After a five-minute chase, in which Arbery tried several times to run away from the trucks, Travis McMichael exited his vehicle and pointed his 12-gauge Remington shotgun at Arbery.

Bryan filmed part of the chase on his phone and captured the moment McMichael fired three shotgun blasts at Arbery as the two tussled for control of the gun. Two of the shots hit Arbery in the chest and shoulder, killing him in the street.

No arrests were made in the case until the video footage was leaked to the public two months later and the Georgia Bureau of Investigation took the case over from local authorities.

Jurors heard nearly a week of testimony in the federal trial detailing the McMichaels’ and Bryan’s usage of racial slurs and violent, bigoted language to express negative views of Black people. Although none of the racist statements testified to by government witnesses were directed toward Arbery, they were offered up as evidence of the racial animus harbored by the three men in the days and months before the shooting.

Defense attorneys presented only one witness before resting their case Friday and made no attempt to defend their clients’ use of slurs.

During closing statements on Monday, prosecutor Christopher Perras, an attorney with the U.S. Justice Department’s civil rights division, argued that the “racial hatred” expressed by the McMichaels and Bryan contributed to their decision to chase him through their neighborhood in February 2020.

On Wednesday, an FBI intelligence analyst spent several hours on the witness stand giving a detailed break-down of more than two dozen instances where Travis McMichael and Bryan used racial slurs in text message conversations and social media posts.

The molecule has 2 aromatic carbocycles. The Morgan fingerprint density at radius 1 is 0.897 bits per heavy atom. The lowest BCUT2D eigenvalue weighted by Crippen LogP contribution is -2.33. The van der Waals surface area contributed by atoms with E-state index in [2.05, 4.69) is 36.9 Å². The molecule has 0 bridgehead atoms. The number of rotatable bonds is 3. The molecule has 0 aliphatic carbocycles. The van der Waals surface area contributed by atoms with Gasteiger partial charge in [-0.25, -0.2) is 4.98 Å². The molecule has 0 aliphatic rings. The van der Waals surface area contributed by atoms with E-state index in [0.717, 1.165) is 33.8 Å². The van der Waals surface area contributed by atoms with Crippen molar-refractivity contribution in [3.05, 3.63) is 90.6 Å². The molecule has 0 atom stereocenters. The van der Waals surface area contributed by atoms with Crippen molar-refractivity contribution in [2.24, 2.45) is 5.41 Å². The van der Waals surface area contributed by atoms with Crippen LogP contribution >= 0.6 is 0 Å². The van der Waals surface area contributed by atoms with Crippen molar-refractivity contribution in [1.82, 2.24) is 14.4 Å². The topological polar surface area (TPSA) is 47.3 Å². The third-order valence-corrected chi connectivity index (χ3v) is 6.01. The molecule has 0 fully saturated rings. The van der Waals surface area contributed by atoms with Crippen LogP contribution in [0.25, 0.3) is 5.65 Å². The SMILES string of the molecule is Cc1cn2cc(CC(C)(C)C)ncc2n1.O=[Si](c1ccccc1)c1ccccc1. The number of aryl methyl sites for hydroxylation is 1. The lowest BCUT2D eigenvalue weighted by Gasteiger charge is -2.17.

In one text message conversation with a friend in March 2019, Travis McMichael said he loved his job because “zero niggers work with me.” In another instance, the younger McMichael responded to a video on social media of a Black man playing a prank on a white man with the remark: “I’d kill that fucking nigger.”

A woman testified on Friday that Greg McMichael went on an angry rant in 2015 when she expressed sadness at the death of civil rights activist Julian Bond. She told jurors the elder McMichael said, “All those Blacks are nothing but trouble.”

As for Bryan, an analysis of his cell phone uncovered frequent usage of slurs and messages sent just four days before Arbery’s killing in which he discussed his daughter’s Black boyfriend. “He’d fit right in with the monkeys,” Bryan messaged a friend.

The testimony was so emotionally taxing that at least one juror inquired about whether counseling would be available after the trial. Wood indicated that help would be accessible for those who feel they need it.

On Tuesday, Crump remarked that for many people there was “never any doubt” that the three men targeted Arbery because of his skin color.

“But because of indisputable video evidence, disgusting messages sent by the defendants and witness testimony, their hate was revealed to the world and the jury,” Crump said. “We hope and demand that the severity of their crimes are reflected in the sentencing as well.”

An attorney for Bryan has said he plans to appeal the verdict.